International Journal of Current Research and Review
ISSN: 2231-2196 (Print)ISSN: 0975-5241 (Online)
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IJCRR - Vol 05 Issue 01, January, 2013

Pages: 54-57

Date of Publication: 30-Nov--0001

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Author: Sandhyalakshmi B.N., Poornima Naregal , Rajeev Gothe, M.H. Kulkarni

Category: Healthcare

Abstract:Assessment of lymphnode status in carcinoma breast is an important factor in staging. Lymphnode status can be evaluated by different methods such as physical examination and sentinel node biopsy. Ultra sonography features such as round, hypo echoic, with loss of central hilum, eccentric cortical hypertrophy of lymphnode indicate the malignant involvement of lymph nodes. This study was conducted to evaluate the ultra sonography features of metastatically involved axillary lymphnodes. Ultrasound guided fine needle aspiration of involved axillary lymph nodes was done to confirm the findings. Ultrasonography of axillary lymphnodes will detect the small lymphnodes which can be missed on physical examination. Ultrasound guided fine needle aspiration will help in removal of metastatically involved lymphnodes in axillary clearance in a single surgery.

Keywords: Ultrasound, FNAC, Axillary lymphnode, Carcinoma breast.

Full Text:

Axillary lymph node status is the most important prognostic factor in breast cancer. The presence of nodal metastases decreases 5-year survival by approximately 40% compared to node-negative patients. Noninvasive imaging techniques have been used to predict the preoperative axillary lymph node status. Ultra Sonography has higher diagnostic accuracy than mammography, computed tomography, magnetic resonance imaging, and positron emission tomography for diagnosing axillary node metastasis1,3.However axillary sonography has been shown to be moderately sensitive (48.8%–87.1%). UltraSonography is reported to be more sensitive in the detection of metastatic axillary lymph nodes than palpation or mammography2, 6 . Fine needle aspiration cytology (FNAC) of radiologically abnormal axillary lymph nodes in patients with breast cancer can identify patients suitable for primary axillary clearance rather than sentinel node biopsy, enabling surgical axillary staging by a single operation 4 .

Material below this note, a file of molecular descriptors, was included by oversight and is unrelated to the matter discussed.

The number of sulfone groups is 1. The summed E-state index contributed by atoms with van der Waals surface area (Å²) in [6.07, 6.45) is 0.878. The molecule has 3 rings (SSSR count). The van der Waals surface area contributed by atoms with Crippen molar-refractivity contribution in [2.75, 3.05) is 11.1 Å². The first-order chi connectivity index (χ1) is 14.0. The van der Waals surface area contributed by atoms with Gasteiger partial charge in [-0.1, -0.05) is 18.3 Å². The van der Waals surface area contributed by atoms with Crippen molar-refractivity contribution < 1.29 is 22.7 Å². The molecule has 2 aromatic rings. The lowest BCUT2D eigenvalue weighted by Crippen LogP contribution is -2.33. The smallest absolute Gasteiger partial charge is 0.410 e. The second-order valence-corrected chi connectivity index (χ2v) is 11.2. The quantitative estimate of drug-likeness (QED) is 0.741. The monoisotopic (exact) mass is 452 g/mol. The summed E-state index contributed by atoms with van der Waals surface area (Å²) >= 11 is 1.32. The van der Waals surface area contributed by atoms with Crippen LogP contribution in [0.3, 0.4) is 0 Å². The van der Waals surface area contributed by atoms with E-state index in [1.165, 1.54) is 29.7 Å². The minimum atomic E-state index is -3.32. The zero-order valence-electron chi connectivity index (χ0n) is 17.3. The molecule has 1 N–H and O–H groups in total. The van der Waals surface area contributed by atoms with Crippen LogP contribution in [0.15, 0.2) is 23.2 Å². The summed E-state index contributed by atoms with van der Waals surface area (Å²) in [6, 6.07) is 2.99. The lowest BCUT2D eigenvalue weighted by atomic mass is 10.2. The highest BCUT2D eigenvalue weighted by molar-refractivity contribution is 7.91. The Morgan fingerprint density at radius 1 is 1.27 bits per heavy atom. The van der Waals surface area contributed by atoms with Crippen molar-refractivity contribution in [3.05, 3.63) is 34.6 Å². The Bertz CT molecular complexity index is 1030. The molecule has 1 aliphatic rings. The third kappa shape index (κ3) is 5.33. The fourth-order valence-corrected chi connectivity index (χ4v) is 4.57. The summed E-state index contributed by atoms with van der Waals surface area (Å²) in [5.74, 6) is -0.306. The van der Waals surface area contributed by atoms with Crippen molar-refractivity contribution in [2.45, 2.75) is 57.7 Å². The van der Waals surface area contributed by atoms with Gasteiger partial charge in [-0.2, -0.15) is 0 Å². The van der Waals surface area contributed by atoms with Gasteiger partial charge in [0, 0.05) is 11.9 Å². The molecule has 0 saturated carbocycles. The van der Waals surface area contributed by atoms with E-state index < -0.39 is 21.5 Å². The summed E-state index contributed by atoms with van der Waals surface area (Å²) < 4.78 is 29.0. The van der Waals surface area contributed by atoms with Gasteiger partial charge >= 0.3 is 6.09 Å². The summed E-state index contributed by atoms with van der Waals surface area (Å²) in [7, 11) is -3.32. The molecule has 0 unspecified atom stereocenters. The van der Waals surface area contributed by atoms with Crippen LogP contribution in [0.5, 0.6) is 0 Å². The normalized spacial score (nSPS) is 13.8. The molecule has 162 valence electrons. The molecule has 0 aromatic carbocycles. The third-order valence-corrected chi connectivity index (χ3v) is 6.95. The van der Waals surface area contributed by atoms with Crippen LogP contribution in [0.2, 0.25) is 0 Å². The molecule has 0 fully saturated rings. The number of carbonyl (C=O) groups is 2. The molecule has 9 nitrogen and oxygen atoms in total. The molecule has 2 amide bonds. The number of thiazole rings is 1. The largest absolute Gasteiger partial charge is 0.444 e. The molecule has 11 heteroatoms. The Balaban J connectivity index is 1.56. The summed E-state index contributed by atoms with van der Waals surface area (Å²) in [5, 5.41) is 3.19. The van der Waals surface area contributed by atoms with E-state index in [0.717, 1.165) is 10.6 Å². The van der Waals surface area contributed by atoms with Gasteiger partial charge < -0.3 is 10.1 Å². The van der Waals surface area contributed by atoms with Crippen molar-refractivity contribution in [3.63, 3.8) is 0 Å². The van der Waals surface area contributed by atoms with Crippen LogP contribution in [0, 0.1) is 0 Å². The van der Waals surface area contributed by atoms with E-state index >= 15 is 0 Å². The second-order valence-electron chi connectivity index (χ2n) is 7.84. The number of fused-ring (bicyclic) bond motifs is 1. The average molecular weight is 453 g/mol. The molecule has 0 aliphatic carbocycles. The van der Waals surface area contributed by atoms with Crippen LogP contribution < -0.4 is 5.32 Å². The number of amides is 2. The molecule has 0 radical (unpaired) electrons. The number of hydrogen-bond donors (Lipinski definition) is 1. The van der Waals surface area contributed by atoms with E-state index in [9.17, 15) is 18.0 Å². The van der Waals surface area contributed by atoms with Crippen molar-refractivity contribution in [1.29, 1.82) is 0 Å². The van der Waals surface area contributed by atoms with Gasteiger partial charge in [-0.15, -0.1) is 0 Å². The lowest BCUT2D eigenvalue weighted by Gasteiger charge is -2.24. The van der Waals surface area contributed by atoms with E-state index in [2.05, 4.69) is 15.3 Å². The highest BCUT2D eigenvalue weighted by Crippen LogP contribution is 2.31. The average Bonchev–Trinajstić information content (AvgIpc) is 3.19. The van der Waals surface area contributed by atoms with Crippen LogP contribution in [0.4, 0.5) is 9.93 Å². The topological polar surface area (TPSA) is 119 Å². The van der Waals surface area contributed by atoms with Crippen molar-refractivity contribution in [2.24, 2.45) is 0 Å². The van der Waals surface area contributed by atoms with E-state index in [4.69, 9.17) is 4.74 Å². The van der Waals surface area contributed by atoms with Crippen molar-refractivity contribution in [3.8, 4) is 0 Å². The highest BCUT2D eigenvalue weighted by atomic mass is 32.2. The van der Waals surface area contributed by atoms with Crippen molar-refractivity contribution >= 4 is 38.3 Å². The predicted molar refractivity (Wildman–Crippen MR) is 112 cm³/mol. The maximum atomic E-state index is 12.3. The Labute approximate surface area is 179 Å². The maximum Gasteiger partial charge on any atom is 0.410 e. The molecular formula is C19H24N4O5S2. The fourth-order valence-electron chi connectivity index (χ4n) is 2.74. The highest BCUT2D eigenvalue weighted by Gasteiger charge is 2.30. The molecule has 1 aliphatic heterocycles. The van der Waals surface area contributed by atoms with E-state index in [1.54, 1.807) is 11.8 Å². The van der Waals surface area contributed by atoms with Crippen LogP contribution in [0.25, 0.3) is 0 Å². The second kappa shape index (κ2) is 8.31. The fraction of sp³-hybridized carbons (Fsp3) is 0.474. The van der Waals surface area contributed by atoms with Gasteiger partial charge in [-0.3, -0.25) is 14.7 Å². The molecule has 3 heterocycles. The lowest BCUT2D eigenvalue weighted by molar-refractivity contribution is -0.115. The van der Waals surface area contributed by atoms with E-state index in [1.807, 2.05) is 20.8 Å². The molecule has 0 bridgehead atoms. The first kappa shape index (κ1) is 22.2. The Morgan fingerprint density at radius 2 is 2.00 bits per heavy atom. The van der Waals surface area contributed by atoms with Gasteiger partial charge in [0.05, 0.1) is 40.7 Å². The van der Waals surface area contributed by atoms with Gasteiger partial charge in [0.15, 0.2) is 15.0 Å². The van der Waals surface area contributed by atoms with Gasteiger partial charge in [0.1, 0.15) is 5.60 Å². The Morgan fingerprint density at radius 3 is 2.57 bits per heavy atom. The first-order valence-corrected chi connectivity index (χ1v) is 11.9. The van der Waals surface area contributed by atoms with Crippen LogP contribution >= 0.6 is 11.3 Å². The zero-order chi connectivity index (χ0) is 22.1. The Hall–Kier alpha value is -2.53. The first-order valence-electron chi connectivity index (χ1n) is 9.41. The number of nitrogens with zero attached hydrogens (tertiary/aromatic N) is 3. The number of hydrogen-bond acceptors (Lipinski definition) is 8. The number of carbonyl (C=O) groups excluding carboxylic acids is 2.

MATERIALS AND METHODS This study was carried out in Karnataka institute of medical sciences, Hubli, Karnataka a tertiary care centre for one year (2006-2007). Thirty cases of carcinoma breast diagnosed on fine needle aspiration cytology were selected for detection of axillary lymphnode status. Axillary lymphnodes were palpated to know the presence in these 30 cases. Verbal consent was taken by the patients after explaining the procedure. They were subjected to conventional fine needle aspiration cytology first and US guided fine needle aspiration cytology later.

Philips HDI Ultrasonography machine along with hand held probe was used to determine the status of axillary lymphnodes. Ultrasonographically axillary nodes that are round, hypo echoic, with loss of central hilum, eccentric cortical hypertrophy were considered malignant and others were reactive. Lymphnodes either positive or negative on sonography basis were selected for fine needle aspiration cytology. Fine needle aspiration cytology was done using 5ml syringe with 20-22 gauge needle. Smears stained with H&E stain and Wright’s stain were examined. They were categorised as no material, reactive changes and metastatic deposits as depicted in Table 1 and Fig.1.

RESULTS In the present study, 2 cases did not have any axillary lymphnodes while on physical examination 6 were negative. Ultrasonography assesment of lymphnodes whether they were reactive or metastatically involved were complimented by FNAC. None of the cases on US guided FNAC showed no material while 8 cases yielded no material on conventional FNAC. Reactive features were seen in 10 cases on US guided FNAC and 3 cases on conventional FNAC. Metastatic deposits was seen in 18 cases on US guided FNAC and 13 on conventional FNAC. Physical examination did yield positive results only when the lymphnodes were of sufficient size (>2cms) but not for the lymphnodes which were smaller. Ultrasonography showed the lymphnodes immaterial of the size (smaller being 0.5cms) along with additional information of metastatic deposits as depicted in Table 2 and Figure 2.